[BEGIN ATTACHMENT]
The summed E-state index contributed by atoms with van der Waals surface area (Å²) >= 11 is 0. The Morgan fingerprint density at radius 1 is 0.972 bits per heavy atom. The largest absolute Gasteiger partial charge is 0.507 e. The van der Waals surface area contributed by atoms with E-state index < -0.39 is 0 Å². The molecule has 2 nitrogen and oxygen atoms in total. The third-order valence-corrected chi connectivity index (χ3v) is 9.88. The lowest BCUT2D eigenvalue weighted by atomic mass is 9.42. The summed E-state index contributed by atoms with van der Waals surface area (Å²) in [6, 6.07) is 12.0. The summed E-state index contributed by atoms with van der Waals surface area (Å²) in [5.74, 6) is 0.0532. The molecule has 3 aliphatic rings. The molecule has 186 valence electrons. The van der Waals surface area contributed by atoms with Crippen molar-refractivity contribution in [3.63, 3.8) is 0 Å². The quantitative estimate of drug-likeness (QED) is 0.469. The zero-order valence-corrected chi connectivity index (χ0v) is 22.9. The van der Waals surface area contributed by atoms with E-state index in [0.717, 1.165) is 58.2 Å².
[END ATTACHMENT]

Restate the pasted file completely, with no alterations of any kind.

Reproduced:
The summed E-state index contributed by atoms with van der Waals surface area (Å²) >= 11 is 0. The Morgan fingerprint density at radius 1 is 0.972 bits per heavy atom. The largest absolute Gasteiger partial charge is 0.507 e. The van der Waals surface area contributed by atoms with E-state index < -0.39 is 0 Å². The molecule has 2 nitrogen and oxygen atoms in total. The third-order valence-corrected chi connectivity index (χ3v) is 9.88. The lowest BCUT2D eigenvalue weighted by atomic mass is 9.42. The summed E-state index contributed by atoms with van der Waals surface area (Å²) in [6, 6.07) is 12.0. The summed E-state index contributed by atoms with van der Waals surface area (Å²) in [5.74, 6) is 0.0532. The molecule has 3 aliphatic rings. The molecule has 186 valence electrons. The van der Waals surface area contributed by atoms with Crippen molar-refractivity contribution in [3.63, 3.8) is 0 Å². The quantitative estimate of drug-likeness (QED) is 0.469. The zero-order valence-corrected chi connectivity index (χ0v) is 22.9. The van der Waals surface area contributed by atoms with E-state index in [0.717, 1.165) is 58.2 Å².